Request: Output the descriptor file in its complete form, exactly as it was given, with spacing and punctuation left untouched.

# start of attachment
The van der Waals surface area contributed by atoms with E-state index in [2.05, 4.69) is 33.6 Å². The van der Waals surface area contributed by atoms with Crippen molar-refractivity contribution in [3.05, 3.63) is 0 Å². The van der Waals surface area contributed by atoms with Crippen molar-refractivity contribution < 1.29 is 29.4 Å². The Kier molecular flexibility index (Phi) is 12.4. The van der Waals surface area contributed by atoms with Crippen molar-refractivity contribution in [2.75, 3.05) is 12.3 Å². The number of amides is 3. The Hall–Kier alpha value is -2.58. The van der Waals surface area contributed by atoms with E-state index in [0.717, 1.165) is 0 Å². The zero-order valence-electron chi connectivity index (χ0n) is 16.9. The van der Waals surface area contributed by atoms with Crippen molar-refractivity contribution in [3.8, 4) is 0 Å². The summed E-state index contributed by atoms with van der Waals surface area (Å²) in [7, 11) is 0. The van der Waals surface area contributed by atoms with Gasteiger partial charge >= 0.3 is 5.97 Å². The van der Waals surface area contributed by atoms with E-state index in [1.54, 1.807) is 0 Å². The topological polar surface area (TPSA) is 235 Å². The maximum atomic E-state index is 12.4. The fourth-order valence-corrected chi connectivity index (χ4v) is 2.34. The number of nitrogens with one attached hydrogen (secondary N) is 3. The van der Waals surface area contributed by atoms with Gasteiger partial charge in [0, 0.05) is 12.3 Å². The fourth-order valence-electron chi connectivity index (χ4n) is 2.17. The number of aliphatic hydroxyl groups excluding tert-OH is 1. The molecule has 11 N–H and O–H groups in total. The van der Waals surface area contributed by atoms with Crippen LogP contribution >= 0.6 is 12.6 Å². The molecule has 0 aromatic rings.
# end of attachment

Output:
The van der Waals surface area contributed by atoms with E-state index in [2.05, 4.69) is 33.6 Å². The van der Waals surface area contributed by atoms with Crippen molar-refractivity contribution in [3.05, 3.63) is 0 Å². The van der Waals surface area contributed by atoms with Crippen molar-refractivity contribution < 1.29 is 29.4 Å². The Kier molecular flexibility index (Phi) is 12.4. The van der Waals surface area contributed by atoms with Crippen molar-refractivity contribution in [2.75, 3.05) is 12.3 Å². The number of amides is 3. The Hall–Kier alpha value is -2.58. The van der Waals surface area contributed by atoms with E-state index in [0.717, 1.165) is 0 Å². The zero-order valence-electron chi connectivity index (χ0n) is 16.9. The van der Waals surface area contributed by atoms with Crippen molar-refractivity contribution in [3.8, 4) is 0 Å². The summed E-state index contributed by atoms with van der Waals surface area (Å²) in [7, 11) is 0. The van der Waals surface area contributed by atoms with Gasteiger partial charge >= 0.3 is 5.97 Å². The van der Waals surface area contributed by atoms with E-state index in [1.54, 1.807) is 0 Å². The topological polar surface area (TPSA) is 235 Å². The maximum atomic E-state index is 12.4. The fourth-order valence-corrected chi connectivity index (χ4v) is 2.34. The number of nitrogens with one attached hydrogen (secondary N) is 3. The van der Waals surface area contributed by atoms with Gasteiger partial charge in [0, 0.05) is 12.3 Å². The fourth-order valence-electron chi connectivity index (χ4n) is 2.17. The number of aliphatic hydroxyl groups excluding tert-OH is 1. The molecule has 11 N–H and O–H groups in total. The van der Waals surface area contributed by atoms with Crippen LogP contribution >= 0.6 is 12.6 Å². The molecule has 0 aromatic rings.